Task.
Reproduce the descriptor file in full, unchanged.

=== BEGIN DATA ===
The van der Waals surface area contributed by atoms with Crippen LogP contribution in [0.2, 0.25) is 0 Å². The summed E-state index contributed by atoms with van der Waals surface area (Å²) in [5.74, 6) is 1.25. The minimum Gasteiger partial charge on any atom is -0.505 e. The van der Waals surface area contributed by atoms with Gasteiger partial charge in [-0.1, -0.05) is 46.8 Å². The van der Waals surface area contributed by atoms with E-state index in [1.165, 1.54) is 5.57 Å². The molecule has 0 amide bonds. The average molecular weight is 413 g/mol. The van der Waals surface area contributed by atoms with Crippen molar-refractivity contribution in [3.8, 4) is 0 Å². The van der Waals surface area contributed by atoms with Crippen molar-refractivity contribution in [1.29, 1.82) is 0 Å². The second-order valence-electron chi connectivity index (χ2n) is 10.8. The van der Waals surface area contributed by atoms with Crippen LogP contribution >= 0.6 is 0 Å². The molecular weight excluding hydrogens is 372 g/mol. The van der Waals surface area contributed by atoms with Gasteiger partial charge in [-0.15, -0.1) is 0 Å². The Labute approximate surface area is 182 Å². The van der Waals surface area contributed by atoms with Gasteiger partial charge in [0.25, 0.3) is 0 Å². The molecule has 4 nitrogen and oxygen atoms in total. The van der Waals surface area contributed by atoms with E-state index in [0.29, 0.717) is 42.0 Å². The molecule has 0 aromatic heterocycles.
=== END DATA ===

The van der Waals surface area contributed by atoms with Crippen LogP contribution in [0.2, 0.25) is 0 Å². The summed E-state index contributed by atoms with van der Waals surface area (Å²) in [5.74, 6) is 1.25. The minimum Gasteiger partial charge on any atom is -0.505 e. The van der Waals surface area contributed by atoms with Gasteiger partial charge in [-0.1, -0.05) is 46.8 Å². The van der Waals surface area contributed by atoms with E-state index in [1.165, 1.54) is 5.57 Å². The molecule has 0 amide bonds. The average molecular weight is 413 g/mol. The van der Waals surface area contributed by atoms with Crippen molar-refractivity contribution in [3.8, 4) is 0 Å². The van der Waals surface area contributed by atoms with Crippen molar-refractivity contribution in [1.29, 1.82) is 0 Å². The second-order valence-electron chi connectivity index (χ2n) is 10.8. The van der Waals surface area contributed by atoms with Crippen LogP contribution >= 0.6 is 0 Å². The molecular weight excluding hydrogens is 372 g/mol. The van der Waals surface area contributed by atoms with Gasteiger partial charge in [-0.15, -0.1) is 0 Å². The Labute approximate surface area is 182 Å². The van der Waals surface area contributed by atoms with Gasteiger partial charge in [0.25, 0.3) is 0 Å². The molecule has 4 nitrogen and oxygen atoms in total. The van der Waals surface area contributed by atoms with E-state index in [0.29, 0.717) is 42.0 Å². The molecule has 0 aromatic heterocycles.